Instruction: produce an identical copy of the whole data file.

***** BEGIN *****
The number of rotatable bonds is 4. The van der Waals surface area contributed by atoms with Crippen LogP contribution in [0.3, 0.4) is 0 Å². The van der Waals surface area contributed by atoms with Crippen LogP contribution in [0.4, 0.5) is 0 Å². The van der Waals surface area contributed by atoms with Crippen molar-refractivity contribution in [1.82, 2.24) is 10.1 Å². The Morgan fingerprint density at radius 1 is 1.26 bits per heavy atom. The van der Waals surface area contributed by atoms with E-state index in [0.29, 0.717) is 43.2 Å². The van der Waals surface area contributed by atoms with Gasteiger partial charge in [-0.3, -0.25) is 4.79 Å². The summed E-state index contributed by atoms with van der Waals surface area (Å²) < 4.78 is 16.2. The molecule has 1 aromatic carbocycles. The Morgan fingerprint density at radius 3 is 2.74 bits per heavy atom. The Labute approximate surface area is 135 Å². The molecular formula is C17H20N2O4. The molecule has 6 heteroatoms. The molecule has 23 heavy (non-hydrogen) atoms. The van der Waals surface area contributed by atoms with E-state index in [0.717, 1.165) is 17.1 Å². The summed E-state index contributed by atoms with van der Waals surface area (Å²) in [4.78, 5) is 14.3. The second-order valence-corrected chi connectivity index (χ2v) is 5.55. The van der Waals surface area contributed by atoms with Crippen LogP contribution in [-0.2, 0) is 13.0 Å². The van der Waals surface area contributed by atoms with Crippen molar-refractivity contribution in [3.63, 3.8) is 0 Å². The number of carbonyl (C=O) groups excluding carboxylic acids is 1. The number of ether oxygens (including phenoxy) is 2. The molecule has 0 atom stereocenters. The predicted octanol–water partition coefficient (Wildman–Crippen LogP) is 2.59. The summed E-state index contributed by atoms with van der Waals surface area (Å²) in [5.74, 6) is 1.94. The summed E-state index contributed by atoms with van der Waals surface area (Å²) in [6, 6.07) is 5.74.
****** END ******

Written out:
The number of rotatable bonds is 4. The van der Waals surface area contributed by atoms with Crippen LogP contribution in [0.3, 0.4) is 0 Å². The van der Waals surface area contributed by atoms with Crippen LogP contribution in [0.4, 0.5) is 0 Å². The van der Waals surface area contributed by atoms with Crippen molar-refractivity contribution in [1.82, 2.24) is 10.1 Å². The Morgan fingerprint density at radius 1 is 1.26 bits per heavy atom. The van der Waals surface area contributed by atoms with E-state index in [0.29, 0.717) is 43.2 Å². The van der Waals surface area contributed by atoms with Gasteiger partial charge in [-0.3, -0.25) is 4.79 Å². The summed E-state index contributed by atoms with van der Waals surface area (Å²) < 4.78 is 16.2. The molecule has 1 aromatic carbocycles. The Morgan fingerprint density at radius 3 is 2.74 bits per heavy atom. The Labute approximate surface area is 135 Å². The molecular formula is C17H20N2O4. The molecule has 6 heteroatoms. The molecule has 23 heavy (non-hydrogen) atoms. The van der Waals surface area contributed by atoms with E-state index in [0.717, 1.165) is 17.1 Å². The summed E-state index contributed by atoms with van der Waals surface area (Å²) in [4.78, 5) is 14.3. The second-order valence-corrected chi connectivity index (χ2v) is 5.55. The van der Waals surface area contributed by atoms with Crippen LogP contribution in [-0.2, 0) is 13.0 Å². The van der Waals surface area contributed by atoms with Crippen molar-refractivity contribution in [3.63, 3.8) is 0 Å². The number of carbonyl (C=O) groups excluding carboxylic acids is 1. The number of ether oxygens (including phenoxy) is 2. The molecule has 0 atom stereocenters. The predicted octanol–water partition coefficient (Wildman–Crippen LogP) is 2.59. The summed E-state index contributed by atoms with van der Waals surface area (Å²) in [5.74, 6) is 1.94. The summed E-state index contributed by atoms with van der Waals surface area (Å²) in [6, 6.07) is 5.74.